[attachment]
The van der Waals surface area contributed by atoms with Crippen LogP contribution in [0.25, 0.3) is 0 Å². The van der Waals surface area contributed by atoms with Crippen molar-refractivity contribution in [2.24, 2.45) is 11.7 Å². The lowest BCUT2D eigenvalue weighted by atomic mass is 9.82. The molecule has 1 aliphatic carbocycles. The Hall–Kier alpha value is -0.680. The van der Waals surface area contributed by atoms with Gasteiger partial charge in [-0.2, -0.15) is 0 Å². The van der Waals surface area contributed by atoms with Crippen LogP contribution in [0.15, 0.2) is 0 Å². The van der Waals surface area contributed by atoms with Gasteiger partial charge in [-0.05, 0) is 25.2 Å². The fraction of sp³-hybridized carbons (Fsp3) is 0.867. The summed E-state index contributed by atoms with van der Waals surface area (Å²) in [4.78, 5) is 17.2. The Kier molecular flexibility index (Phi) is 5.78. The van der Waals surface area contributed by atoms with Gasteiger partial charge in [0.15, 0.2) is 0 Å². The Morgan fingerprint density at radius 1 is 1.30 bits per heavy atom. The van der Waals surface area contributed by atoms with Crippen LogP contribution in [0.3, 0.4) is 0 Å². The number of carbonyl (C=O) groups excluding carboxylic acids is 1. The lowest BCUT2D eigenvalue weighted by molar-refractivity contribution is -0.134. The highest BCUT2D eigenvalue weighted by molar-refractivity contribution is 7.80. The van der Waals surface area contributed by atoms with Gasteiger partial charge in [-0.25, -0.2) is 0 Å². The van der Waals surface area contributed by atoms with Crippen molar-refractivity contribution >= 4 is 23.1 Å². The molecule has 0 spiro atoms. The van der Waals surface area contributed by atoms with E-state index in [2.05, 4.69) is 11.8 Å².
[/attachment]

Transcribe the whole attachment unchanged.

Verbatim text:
The van der Waals surface area contributed by atoms with Crippen LogP contribution in [0.25, 0.3) is 0 Å². The van der Waals surface area contributed by atoms with Crippen molar-refractivity contribution in [2.24, 2.45) is 11.7 Å². The lowest BCUT2D eigenvalue weighted by atomic mass is 9.82. The molecule has 1 aliphatic carbocycles. The Hall–Kier alpha value is -0.680. The van der Waals surface area contributed by atoms with Gasteiger partial charge in [-0.2, -0.15) is 0 Å². The van der Waals surface area contributed by atoms with Crippen LogP contribution in [0.15, 0.2) is 0 Å². The van der Waals surface area contributed by atoms with Gasteiger partial charge in [-0.05, 0) is 25.2 Å². The fraction of sp³-hybridized carbons (Fsp3) is 0.867. The summed E-state index contributed by atoms with van der Waals surface area (Å²) in [4.78, 5) is 17.2. The Kier molecular flexibility index (Phi) is 5.78. The van der Waals surface area contributed by atoms with Gasteiger partial charge in [0.15, 0.2) is 0 Å². The Morgan fingerprint density at radius 1 is 1.30 bits per heavy atom. The van der Waals surface area contributed by atoms with Crippen LogP contribution in [0.3, 0.4) is 0 Å². The number of carbonyl (C=O) groups excluding carboxylic acids is 1. The lowest BCUT2D eigenvalue weighted by molar-refractivity contribution is -0.134. The highest BCUT2D eigenvalue weighted by molar-refractivity contribution is 7.80. The van der Waals surface area contributed by atoms with Gasteiger partial charge in [-0.25, -0.2) is 0 Å². The van der Waals surface area contributed by atoms with Crippen molar-refractivity contribution >= 4 is 23.1 Å². The molecule has 0 spiro atoms. The van der Waals surface area contributed by atoms with E-state index in [2.05, 4.69) is 11.8 Å².